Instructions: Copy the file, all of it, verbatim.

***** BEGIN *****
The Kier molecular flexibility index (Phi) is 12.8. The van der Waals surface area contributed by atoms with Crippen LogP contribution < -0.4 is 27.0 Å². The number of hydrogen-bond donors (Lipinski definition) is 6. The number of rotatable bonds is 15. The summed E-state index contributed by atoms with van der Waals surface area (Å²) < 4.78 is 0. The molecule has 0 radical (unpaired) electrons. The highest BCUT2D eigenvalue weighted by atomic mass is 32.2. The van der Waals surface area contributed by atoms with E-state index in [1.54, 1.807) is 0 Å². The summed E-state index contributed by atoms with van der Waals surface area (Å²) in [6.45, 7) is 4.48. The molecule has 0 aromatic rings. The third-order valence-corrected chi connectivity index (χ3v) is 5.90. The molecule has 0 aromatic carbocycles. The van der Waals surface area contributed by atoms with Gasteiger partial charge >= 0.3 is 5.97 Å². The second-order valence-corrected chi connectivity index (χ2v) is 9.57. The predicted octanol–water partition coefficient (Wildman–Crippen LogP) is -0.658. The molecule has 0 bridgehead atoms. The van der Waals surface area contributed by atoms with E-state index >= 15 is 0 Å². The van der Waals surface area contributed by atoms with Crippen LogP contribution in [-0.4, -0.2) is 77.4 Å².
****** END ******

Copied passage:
The Kier molecular flexibility index (Phi) is 12.8. The van der Waals surface area contributed by atoms with Crippen LogP contribution < -0.4 is 27.0 Å². The number of hydrogen-bond donors (Lipinski definition) is 6. The number of rotatable bonds is 15. The summed E-state index contributed by atoms with van der Waals surface area (Å²) < 4.78 is 0. The molecule has 0 radical (unpaired) electrons. The highest BCUT2D eigenvalue weighted by atomic mass is 32.2. The van der Waals surface area contributed by atoms with E-state index in [1.54, 1.807) is 0 Å². The summed E-state index contributed by atoms with van der Waals surface area (Å²) in [6.45, 7) is 4.48. The molecule has 0 aromatic rings. The third-order valence-corrected chi connectivity index (χ3v) is 5.90. The molecule has 0 aromatic carbocycles. The van der Waals surface area contributed by atoms with Gasteiger partial charge >= 0.3 is 5.97 Å². The second-order valence-corrected chi connectivity index (χ2v) is 9.57. The predicted octanol–water partition coefficient (Wildman–Crippen LogP) is -0.658. The molecule has 0 bridgehead atoms. The van der Waals surface area contributed by atoms with E-state index >= 15 is 0 Å². The van der Waals surface area contributed by atoms with Crippen LogP contribution in [-0.4, -0.2) is 77.4 Å².